That said, what you do get- and where the focus is- is the joys, ups and downs, terrors, fun, etc. of discovering new powers. And the film does this very very well. It’s Rami’s Parker on the roof-top “Go web go!”, Daredevil’s training as a kid scene, it’s The Incredibles’ Dash giggling as he discovers he can run on water… for most of the film and that is simply fun to watch. It’s compelling in a reality TV sort of way which the found-footage approach tries to capitalize on.

    There are also some clever ideas in there that I can’t talk about without spoiling, but the point is that even though the film doesn’t take a hard-scifi approach, it’s still smart enough and doesn’t betray its premise mostly (that is, even though the film doesn’t focus on the rules- and you might want the characters to explore them- you can see them working in the background).

    I’d say this is a must watch for super-power fans and a solid recommendation for just about anyone else except people adverse to films dominated by juvenile males and violence.

  2. TheNewNum.2
    February 4, 2012 at 12:27 am — Reply

    I’m really excited to see this, the trailer fascinates me, and seems to suggest that the storyline might be similar to The Invisible Man, where a regular person is corrupted by his powers. Interested to see if the main characters can adapt and not become corrupted beyond saving or if it will end in tragedy like The Invisible Man did.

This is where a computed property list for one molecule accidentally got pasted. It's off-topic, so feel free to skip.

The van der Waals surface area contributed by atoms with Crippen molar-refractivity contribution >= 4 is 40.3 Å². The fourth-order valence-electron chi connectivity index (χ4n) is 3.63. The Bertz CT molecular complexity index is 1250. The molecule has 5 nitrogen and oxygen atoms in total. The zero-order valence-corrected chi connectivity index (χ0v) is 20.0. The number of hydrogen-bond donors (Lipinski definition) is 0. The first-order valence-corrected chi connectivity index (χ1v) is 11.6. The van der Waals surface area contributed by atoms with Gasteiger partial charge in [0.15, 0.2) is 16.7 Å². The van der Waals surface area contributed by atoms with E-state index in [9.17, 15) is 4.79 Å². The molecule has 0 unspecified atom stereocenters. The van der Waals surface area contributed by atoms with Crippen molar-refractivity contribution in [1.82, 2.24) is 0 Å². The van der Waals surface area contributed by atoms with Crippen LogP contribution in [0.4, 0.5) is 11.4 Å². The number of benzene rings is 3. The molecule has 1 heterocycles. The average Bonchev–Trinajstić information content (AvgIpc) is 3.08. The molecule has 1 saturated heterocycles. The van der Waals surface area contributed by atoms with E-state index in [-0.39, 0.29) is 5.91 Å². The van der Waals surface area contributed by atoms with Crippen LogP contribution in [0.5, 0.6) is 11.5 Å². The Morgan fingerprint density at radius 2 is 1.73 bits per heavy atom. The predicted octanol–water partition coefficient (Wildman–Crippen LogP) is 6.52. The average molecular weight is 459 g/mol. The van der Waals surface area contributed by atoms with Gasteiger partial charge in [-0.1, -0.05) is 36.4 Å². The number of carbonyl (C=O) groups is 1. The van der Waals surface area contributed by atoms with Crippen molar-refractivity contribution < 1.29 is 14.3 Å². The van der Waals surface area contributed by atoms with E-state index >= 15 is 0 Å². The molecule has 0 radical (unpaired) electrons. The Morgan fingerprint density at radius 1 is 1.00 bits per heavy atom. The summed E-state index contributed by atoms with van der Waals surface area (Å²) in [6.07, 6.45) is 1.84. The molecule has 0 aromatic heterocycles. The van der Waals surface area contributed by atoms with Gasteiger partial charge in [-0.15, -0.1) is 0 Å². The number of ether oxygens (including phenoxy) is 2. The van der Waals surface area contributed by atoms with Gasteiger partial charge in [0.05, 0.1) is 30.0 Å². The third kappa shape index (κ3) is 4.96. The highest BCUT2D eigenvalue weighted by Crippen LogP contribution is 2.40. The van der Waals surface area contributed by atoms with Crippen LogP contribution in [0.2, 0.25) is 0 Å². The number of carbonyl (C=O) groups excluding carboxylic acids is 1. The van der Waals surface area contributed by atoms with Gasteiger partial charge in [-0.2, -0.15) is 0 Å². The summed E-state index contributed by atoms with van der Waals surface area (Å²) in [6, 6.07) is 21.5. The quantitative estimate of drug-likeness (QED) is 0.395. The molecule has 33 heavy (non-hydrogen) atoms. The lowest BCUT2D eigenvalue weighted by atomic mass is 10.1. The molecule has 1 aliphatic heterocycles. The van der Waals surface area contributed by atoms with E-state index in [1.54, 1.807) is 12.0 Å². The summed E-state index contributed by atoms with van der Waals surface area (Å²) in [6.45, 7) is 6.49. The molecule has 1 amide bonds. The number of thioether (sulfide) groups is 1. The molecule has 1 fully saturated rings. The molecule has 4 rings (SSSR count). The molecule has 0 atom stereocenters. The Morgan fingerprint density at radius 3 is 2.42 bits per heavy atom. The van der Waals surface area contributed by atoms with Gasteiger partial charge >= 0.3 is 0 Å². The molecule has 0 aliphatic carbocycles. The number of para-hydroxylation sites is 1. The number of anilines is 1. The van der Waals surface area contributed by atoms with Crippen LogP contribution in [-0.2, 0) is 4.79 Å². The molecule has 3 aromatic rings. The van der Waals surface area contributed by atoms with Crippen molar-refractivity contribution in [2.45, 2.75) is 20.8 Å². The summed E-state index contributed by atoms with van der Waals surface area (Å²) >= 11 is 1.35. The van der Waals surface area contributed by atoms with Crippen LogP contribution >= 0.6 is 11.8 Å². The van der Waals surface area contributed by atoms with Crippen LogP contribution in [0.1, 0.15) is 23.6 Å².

The ethics of the situation are also a draw to me because I have a degree in philosophy with a focus on ethics.

  3. Xian
    February 4, 2012 at 1:47 pm — Reply

    Max Landis is versed in comics… he just released a 17 short film on the Death And Return of Superman on YouTube. Check it out.

  4. ~wyntermute~
    February 5, 2012 at 6:58 am — Reply

    I’m not going to “spoiler” this, but….. Anybody hoping for “an explanation” will be sorely disappointed. That’s about as vaguely as I can make my point, I think. ^_^ Otherwise, enjoy the film!

  5. Navarre
    February 5, 2012 at 7:37 pm — Reply

    I thought the film was outstanding. It wasn’t about the explanation or the origin or the powers or the action.

    There was very much a main character and the story was about that terribly fine line of morality that some of us walk. That line doesn’t seem so thin when we are constrained by external limitations but, unfettered, the need to control one’s world would be terribly compelling.

    We tell ourselves we’d take our powers to rescue kittens and orphans, to protect the innocent, and all of that. But even in that we may be only searching for validity to our very existence.

    Why search for external validation when you can make your own rules? Then again, what happens when no amount of power brings you love or true piece of mind?

    I found the film gripping in its sub-text. Maybe it’s only because I know exactly where the main character’s viewpoint was coming from, having lived a life much like his own. It makes me glad I am not him and cannot do what he can do.

    Ignore the found-footage cam work and the rapid power escalation for the sake of giving the audience a higher action quota. See the movie for what it is: a story of pain made manifest through power.

You know you have something to say, say it in the comment section